Now, I'm not sure if that's humility, stubbornness, or Chutzpah, but it seems awfully presumptuous to me. Who are we to argue with God??

And do you remember what happened next? Exodus 4:14: “14Then the anger of the Lord was kindled against Moses.” Here it comes! Moses has gone too far! God's really going to let him have it! “And God says…. ‘What of your brother Aaron the Levite? I know that he can speak fluently.’ I'll send you both.” God is angry AND God continues to work with the one he has chosen. God really wants Moses to join his team, and that matters enough to him that he gets riled up about it.

This scene from today's reading has its own wry humor. God says, "Moses, YOUR people have acted perversely!" Moses replies, "Lord, why does your wrath burn hot against YOUR people?" With his brief retelling of the salvation narrative, Moses ironically "reminds" God of the relationship God has with his people, a relationship that transcends human frailty, a relationship that makes all of God's frustrations worthwhile.

It's no coincidence that this moment of God's extreme anger comes right when the 10 commandments are about to be delivered, on the very day when God is going to specify what it means for humanity to live in right relationship with their Lord and Maker. It's the climax of a relationship God has been cultivating for generations. And now, at the crucial moment when the relationship will be solidified with a covenant literally written in stone, the people decide 40 days is too long to wait for Moses to come down from Sinai, forgot what God has done for them, and set off spiritually in search of a other things to worship.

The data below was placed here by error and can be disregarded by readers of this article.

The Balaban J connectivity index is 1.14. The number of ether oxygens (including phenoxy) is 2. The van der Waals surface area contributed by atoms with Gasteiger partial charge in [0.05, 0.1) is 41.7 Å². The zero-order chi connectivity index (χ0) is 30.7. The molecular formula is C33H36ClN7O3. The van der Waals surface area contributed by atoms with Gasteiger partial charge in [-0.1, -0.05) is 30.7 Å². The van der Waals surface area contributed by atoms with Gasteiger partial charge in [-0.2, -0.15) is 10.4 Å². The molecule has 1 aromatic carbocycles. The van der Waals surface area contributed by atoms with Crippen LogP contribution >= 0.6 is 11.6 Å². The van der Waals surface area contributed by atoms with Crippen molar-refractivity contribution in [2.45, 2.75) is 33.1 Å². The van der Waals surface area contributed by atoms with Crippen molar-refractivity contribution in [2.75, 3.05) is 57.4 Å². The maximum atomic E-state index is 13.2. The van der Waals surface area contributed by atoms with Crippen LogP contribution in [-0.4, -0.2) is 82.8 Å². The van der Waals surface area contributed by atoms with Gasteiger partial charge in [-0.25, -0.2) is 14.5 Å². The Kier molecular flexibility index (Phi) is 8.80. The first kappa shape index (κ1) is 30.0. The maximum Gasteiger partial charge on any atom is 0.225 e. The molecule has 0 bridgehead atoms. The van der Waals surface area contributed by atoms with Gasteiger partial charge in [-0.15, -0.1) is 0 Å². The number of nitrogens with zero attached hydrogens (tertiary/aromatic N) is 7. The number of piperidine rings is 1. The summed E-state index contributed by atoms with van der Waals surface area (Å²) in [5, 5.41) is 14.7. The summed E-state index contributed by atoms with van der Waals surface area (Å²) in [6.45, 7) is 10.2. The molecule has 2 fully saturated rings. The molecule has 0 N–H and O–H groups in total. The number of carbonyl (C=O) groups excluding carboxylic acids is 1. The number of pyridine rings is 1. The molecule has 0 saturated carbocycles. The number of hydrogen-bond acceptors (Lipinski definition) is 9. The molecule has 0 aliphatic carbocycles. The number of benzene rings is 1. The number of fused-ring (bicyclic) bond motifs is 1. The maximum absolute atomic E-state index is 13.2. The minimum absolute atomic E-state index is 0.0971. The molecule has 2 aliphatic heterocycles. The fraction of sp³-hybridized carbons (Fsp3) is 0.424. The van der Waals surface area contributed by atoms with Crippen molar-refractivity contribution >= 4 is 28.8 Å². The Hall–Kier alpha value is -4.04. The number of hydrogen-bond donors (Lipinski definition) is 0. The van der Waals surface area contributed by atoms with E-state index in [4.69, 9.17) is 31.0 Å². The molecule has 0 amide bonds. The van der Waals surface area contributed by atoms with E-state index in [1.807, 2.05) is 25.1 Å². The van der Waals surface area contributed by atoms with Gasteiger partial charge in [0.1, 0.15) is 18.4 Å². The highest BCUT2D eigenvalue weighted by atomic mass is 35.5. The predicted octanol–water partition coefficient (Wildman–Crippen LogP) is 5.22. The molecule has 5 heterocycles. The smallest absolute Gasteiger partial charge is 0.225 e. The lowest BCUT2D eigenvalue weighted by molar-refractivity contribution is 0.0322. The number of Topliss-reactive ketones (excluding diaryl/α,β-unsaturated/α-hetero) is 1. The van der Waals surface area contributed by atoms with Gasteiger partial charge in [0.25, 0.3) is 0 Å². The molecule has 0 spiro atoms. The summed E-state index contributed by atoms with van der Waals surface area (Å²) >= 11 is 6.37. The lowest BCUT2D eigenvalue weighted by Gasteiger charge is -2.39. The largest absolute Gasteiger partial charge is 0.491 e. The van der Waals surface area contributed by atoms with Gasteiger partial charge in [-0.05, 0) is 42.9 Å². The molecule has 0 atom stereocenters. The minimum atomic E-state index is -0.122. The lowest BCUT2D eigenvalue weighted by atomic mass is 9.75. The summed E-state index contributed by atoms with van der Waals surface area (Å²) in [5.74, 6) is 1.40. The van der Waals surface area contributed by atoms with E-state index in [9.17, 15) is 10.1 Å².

And God gets mad. Blazing mad. On-fire mad like a bush ablaze - but the bush is not consumed, it is not destroyed. God is mad - but like in the call of Moses, God's anger doesn't keep Him from continuing in relationship to work to put things right. In fact His anger is a sign of how very much human fidelity to God matters, how important mutual trust must be in our covenantal relationship with God.

In his book God' s Tapestry, Understanding and Celebrating Differences, William Kondrath describes feelings as messengers, signals to us of what is really going on in a relationship. Anger is often suppressed because we are fear that such a feeling might come between us and those we love, might separate us from what we hold dear. But a different way to look at anger is as an indicator that something really important is going on, something that needs our concerted attention. God gets angry because fidelity really matters.